New Delhi: Team Anna on Wednesday night accused the government of "blatantly" defying Parliament by coming out with a separate grievance redressal bill when it has passed a resolution that such a provision will be part of Lokpal.

READ MORE:Debate on new Lokpal on December 27

The Anna supporters said the 'Right of Citizens for Time Bound Delivery of Goods and Services and Redressal of their Grievances Bill, 2011' was "impractical" and "fully
centralised".

In a statement, they said Prime Minister Manmohan Singh has given a written assurance to Anna Hazare that Citizens' Charter, lower bureaucracy and state Lokayuktas will be part
of Lokpal bill.

"Just opposite (to what was passed as a resolution in Parliament), three months later, the Prime Minister has given his assent to a separate Citizens' Charter in a Cabinet meeting on December 13. That bill will now be sent to Parliamentary Standing Committee.

"The Prime Minister himself had written to Anna on August 27 that Citizens' Charter will be part of Lokpal Bill. Why is he going back on his promise? Parliament unanimously passed
the resolution. What happened to that? They are blatantly defying it. They are cheating Parliament," they said.

Seeking to find loopholes in the bill, Team Anna said the government law was meant to centralise the whole grievance redressal system and demanded that the Lokayukta bill passed by Uttarakhand should be the model for it.

"According to government law, if a particular officer does not provide a service, a citizen can approach his grievance redressal officer. Even after that his problem is not addressed, then the complainant should approach an appellate authority outside the department.

"If the complainant still remains unsatisfied, he has to approach state-level ten-member Commission. An appeal against this has to go to a Lokayukta," Team Anna said.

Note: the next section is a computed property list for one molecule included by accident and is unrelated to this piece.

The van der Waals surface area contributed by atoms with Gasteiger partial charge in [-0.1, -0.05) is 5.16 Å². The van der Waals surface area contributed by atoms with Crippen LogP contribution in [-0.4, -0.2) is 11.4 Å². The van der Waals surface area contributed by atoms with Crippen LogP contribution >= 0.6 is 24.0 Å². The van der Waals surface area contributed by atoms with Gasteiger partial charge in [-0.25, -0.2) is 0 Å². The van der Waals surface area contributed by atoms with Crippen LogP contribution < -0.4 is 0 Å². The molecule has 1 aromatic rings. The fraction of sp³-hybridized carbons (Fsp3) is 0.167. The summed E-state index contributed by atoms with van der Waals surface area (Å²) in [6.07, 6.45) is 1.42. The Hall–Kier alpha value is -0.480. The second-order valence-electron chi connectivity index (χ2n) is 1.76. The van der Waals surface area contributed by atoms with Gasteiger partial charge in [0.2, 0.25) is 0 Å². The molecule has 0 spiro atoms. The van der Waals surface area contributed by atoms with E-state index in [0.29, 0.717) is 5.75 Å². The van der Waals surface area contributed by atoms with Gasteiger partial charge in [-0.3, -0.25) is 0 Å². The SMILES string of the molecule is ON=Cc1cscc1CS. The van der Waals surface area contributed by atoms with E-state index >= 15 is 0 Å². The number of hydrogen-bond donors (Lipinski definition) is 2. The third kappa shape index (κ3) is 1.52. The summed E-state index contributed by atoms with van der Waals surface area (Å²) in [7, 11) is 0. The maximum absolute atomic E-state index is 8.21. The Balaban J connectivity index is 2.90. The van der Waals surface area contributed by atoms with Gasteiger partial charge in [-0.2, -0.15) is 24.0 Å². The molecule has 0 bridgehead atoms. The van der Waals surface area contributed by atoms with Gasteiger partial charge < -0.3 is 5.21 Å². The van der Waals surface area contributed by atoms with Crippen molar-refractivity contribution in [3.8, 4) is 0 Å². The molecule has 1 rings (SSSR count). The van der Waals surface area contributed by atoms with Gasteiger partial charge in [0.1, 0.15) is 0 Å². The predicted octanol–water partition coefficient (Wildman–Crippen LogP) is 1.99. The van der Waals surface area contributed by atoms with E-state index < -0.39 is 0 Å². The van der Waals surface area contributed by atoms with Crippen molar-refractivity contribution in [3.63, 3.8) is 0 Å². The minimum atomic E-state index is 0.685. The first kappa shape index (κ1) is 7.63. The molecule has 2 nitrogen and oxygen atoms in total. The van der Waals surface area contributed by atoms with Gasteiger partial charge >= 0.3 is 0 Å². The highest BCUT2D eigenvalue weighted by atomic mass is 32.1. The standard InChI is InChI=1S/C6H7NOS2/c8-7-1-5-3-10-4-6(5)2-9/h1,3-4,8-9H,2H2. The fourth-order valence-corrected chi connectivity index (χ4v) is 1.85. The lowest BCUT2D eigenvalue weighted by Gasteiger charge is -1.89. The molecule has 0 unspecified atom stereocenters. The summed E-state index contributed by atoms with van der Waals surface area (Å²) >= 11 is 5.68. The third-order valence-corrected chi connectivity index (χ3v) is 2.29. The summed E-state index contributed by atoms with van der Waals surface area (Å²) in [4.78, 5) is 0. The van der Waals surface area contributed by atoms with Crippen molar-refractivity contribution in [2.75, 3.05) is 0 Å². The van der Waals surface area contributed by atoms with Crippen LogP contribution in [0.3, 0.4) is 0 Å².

Claiming that the proposed mechanism is "impractical" and "centralised", they said how can a 10-member state level body address crores of complaints from each and every nook and
corner of the state.

However, they said the Uttarakhand model was more decentralised and it should be adopted.

In the Uttarakhand model, they said, the complaints will first forwarded to the designated grievance redressal officer and then to department head in case of an appeal.

"If there is a complaint against department head, then it will go to the officers appointed by Lokayukta at block levels and it is their responsibility to ensure that the grievances are addressed within 30 days...Appeals against the orders by these officers are not allowed," they said.

They claimed the Uttarakhand model is decentralised and that the grievances are addressed at block level itself.

Meanwhile, social activist Aruna Roy-led NCPRI welcomed the introduction of the Citizens' Charter bill but said there were "some significant lacunae" in it and sought more independence for the proposed grievance redressal mechanism.

"We are concerned that this authority has not been made appropriately independent of the government and recommend that the appointment, transfer and removal of the designated
authority must be with the concurrence of the State/Central Grievance Redress Commissions, who would also write their annual confidential reports," an NCPRI statement said.

(Agencies)